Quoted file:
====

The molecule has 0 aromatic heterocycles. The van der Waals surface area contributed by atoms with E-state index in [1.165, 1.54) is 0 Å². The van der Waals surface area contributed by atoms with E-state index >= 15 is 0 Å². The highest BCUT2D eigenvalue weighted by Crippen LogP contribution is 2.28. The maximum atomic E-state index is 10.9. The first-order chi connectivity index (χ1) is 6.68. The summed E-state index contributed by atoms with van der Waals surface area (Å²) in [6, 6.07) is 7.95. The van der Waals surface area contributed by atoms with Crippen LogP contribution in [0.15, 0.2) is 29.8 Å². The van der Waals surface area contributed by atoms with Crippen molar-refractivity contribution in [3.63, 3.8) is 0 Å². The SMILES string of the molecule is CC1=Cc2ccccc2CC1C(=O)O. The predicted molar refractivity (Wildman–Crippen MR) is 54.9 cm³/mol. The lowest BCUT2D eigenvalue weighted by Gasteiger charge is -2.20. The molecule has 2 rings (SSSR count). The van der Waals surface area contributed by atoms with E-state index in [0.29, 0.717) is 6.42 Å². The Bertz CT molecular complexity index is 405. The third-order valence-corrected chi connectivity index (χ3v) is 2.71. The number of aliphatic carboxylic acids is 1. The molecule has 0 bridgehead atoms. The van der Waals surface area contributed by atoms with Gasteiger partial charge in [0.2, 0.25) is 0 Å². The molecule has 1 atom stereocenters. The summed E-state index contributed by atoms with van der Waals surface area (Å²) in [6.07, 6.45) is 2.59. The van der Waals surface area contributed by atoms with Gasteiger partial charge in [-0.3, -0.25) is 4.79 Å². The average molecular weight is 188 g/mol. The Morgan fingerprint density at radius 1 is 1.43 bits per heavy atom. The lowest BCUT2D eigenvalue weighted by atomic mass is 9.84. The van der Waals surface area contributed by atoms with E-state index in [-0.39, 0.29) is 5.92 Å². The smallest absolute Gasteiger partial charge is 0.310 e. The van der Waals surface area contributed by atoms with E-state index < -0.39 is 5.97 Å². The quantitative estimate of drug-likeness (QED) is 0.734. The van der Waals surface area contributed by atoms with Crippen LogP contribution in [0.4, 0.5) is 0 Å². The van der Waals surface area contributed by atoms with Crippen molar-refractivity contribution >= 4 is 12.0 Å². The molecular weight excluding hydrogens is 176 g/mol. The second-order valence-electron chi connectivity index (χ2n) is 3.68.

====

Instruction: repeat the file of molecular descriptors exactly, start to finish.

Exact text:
The molecule has 0 aromatic heterocycles. The van der Waals surface area contributed by atoms with E-state index in [1.165, 1.54) is 0 Å². The van der Waals surface area contributed by atoms with E-state index >= 15 is 0 Å². The highest BCUT2D eigenvalue weighted by Crippen LogP contribution is 2.28. The maximum atomic E-state index is 10.9. The first-order chi connectivity index (χ1) is 6.68. The summed E-state index contributed by atoms with van der Waals surface area (Å²) in [6, 6.07) is 7.95. The van der Waals surface area contributed by atoms with Crippen LogP contribution in [0.15, 0.2) is 29.8 Å². The van der Waals surface area contributed by atoms with Crippen molar-refractivity contribution in [3.63, 3.8) is 0 Å². The SMILES string of the molecule is CC1=Cc2ccccc2CC1C(=O)O. The predicted molar refractivity (Wildman–Crippen MR) is 54.9 cm³/mol. The lowest BCUT2D eigenvalue weighted by Gasteiger charge is -2.20. The molecule has 2 rings (SSSR count). The van der Waals surface area contributed by atoms with E-state index in [0.29, 0.717) is 6.42 Å². The Bertz CT molecular complexity index is 405. The third-order valence-corrected chi connectivity index (χ3v) is 2.71. The number of aliphatic carboxylic acids is 1. The molecule has 0 bridgehead atoms. The van der Waals surface area contributed by atoms with Gasteiger partial charge in [0.2, 0.25) is 0 Å². The molecule has 1 atom stereocenters. The summed E-state index contributed by atoms with van der Waals surface area (Å²) in [6.07, 6.45) is 2.59. The van der Waals surface area contributed by atoms with Gasteiger partial charge in [-0.3, -0.25) is 4.79 Å². The average molecular weight is 188 g/mol. The Morgan fingerprint density at radius 1 is 1.43 bits per heavy atom. The lowest BCUT2D eigenvalue weighted by atomic mass is 9.84. The van der Waals surface area contributed by atoms with E-state index in [-0.39, 0.29) is 5.92 Å². The smallest absolute Gasteiger partial charge is 0.310 e. The van der Waals surface area contributed by atoms with E-state index < -0.39 is 5.97 Å². The quantitative estimate of drug-likeness (QED) is 0.734. The van der Waals surface area contributed by atoms with Crippen LogP contribution in [0.4, 0.5) is 0 Å². The van der Waals surface area contributed by atoms with Crippen molar-refractivity contribution >= 4 is 12.0 Å². The molecular weight excluding hydrogens is 176 g/mol. The second-order valence-electron chi connectivity index (χ2n) is 3.68.